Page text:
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Latitude Law


  • Refugee and Asylum

Top Marks for the Court of Appeal in AAA? The Rwanda Judgment in Brief

On 29 June 2023 the Court of Appeal issued its decision in the case of AAA v SSHD [2023] EWCA Civ 745. 10 appellants and Asylum Aid had been given permission to argue 22 grounds of appeal against a decision of the High Court. The case relates to the Government’s plans to remove asylum seekers to Rwanda where they will have their cases decided. The shorthand reference to this policy has become known as the Rwanda Plan.

Ultimately, in a 161-page decision, the Court of Appeal found that the plan is unlawful as the Rwandan Government cannot safely administer the Rwanda Plan. This is good. However, the decision was not unanimous, which is worrying, and the Government will certainly appeal to the Supreme Court. This is a positive decision, but the proceedings continue.

The decision succinctly distills the 22 arguments down to 3:

  1. Is Rwanda a safe country for asylum seekers?
  2. Will asylum seekers be returned to their home countries (refoulement) or face breaches of their Article 3 rights?
  3. Will asylum claims be fairly and properly determined in Rwanda?

If the answer to any of the above is “no”, or even “maybe”, then the policy cannot stand.

Throughout proceedings there has been a tension between the Government’s position and the objective evidence relied upon by the appellants. The Government relies on diplomatic assurances from the Rwandan Government and states that these assurances are sufficient to outweigh examples of mistreatment of asylum seekers who are not covered by the assurances. Essentially, the Government is seeking to ignore evidence of mistreatment on the promise from the Rwandan Government that asylum seekers will not be mistreated – I hope you can see why those facing removal are trying to remain in the UK.

The appellants have a wealth of evidence of mistreatment and failures in the asylum process in Rwanda – you can probably see why the UK Government sought to rely on future promises.

At Paragraph 6 of the decision, the Court confirms the submission of the UNHCR which issued a rare and unequivocal warning that there should be no transfers because of the clear view that the arrangement was incompatible with the UK’s obligations under the Refugee Convention. The Government argued this was irrelevant; effectively saying everything unhelpful to their case could be ignored in favour of the assurances from the Rwandan Government.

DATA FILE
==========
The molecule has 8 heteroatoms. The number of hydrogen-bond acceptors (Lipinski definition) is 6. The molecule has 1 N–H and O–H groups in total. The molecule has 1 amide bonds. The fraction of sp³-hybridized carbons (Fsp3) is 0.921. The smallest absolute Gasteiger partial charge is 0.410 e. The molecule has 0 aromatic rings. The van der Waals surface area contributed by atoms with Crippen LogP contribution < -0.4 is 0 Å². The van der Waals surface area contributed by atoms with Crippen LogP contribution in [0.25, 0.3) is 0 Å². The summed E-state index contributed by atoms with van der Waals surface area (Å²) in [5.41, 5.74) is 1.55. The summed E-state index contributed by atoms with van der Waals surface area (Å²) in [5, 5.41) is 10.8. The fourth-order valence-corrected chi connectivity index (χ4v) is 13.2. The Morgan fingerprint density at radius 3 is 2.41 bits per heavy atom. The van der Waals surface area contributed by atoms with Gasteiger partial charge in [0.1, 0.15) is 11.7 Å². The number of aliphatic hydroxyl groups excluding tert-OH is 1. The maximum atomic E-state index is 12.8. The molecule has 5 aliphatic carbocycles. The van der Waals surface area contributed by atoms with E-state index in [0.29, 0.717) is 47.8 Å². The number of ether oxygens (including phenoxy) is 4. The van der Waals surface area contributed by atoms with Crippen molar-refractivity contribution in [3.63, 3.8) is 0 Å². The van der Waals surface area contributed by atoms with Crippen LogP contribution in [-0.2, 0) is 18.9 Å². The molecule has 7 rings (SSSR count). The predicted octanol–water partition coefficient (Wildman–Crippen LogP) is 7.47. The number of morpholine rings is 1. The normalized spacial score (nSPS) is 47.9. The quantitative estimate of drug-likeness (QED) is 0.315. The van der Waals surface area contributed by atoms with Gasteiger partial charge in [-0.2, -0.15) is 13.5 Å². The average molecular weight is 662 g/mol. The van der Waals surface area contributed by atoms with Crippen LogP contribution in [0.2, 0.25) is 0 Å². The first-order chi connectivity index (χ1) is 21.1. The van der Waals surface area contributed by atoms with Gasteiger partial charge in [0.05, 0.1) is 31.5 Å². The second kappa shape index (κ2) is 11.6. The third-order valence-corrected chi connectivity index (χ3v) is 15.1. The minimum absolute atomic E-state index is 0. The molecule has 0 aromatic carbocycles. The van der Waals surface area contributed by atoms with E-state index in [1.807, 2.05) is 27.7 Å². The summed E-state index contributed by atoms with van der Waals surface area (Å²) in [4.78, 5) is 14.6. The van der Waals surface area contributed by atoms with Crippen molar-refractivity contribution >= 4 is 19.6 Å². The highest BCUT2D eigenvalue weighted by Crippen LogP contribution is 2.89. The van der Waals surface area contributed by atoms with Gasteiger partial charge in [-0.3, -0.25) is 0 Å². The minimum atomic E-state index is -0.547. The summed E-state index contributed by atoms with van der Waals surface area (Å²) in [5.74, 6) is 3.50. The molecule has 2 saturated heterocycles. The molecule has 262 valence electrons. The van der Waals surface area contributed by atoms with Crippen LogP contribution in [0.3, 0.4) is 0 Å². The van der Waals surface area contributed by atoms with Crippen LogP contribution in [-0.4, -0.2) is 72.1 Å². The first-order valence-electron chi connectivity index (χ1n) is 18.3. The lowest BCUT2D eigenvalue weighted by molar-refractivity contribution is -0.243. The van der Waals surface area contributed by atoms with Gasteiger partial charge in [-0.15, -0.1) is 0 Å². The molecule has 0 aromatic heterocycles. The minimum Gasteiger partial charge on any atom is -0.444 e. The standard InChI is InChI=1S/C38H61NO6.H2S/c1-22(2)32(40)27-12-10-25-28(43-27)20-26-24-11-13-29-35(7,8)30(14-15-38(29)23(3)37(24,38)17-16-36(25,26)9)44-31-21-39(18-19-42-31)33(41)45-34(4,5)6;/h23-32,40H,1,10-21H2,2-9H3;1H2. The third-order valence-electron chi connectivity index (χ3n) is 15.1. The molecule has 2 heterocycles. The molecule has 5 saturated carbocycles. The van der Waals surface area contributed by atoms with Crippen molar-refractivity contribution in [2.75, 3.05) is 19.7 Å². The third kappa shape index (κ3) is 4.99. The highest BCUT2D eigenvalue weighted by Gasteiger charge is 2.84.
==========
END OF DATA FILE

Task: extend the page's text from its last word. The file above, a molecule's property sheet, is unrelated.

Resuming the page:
Distilling 161 pages of a legal decision is difficult. The following is a basic review.

The Court of Appeal found that the High Court had failed to consider properly the risks in Rwanda. The Government was allowed to conclude Rwanda was safe but the Court should have considered this issue and reached its own conclusion. After considering the evidence, and giving weight to the UNHCR report, the Court of Appeal found those removed under the Rwanda Plan would face real risks of mistreatment.

Although the Rwandan Government has committed to good practice, the institutions that have caused various human rights breaches in the past remain and will administer the Rwanda Plan. This creates a real risk of mistreatment despite the assurances which the UK Government relies so heavily upon. In particular, issues were found with:

  • The way asylum seekers are interviewed
  • The lack of access to legal representation
  • The lack of access to interpreters
  • The Rwandan failure to understand the meaning of refoulement
  • The prejudice in the Rwandan court system and pressure from the Rwandan Government

Despite the above, the concept of a safe third country was not found to be unlawful. Rwanda is not safe but the idea of sending asylum seekers to a safe country to have their claims considered was not found to be unlawful.

One of the judges, Lord Burnett, did not agree with the majority decision. This is not a done deal and the Supreme Court will almost certainly be hearing these arguments in the coming months.

The practical position for anyone facing removal to Rwanda remains the same. Highlighting individual risks is more important than reliance on general risks.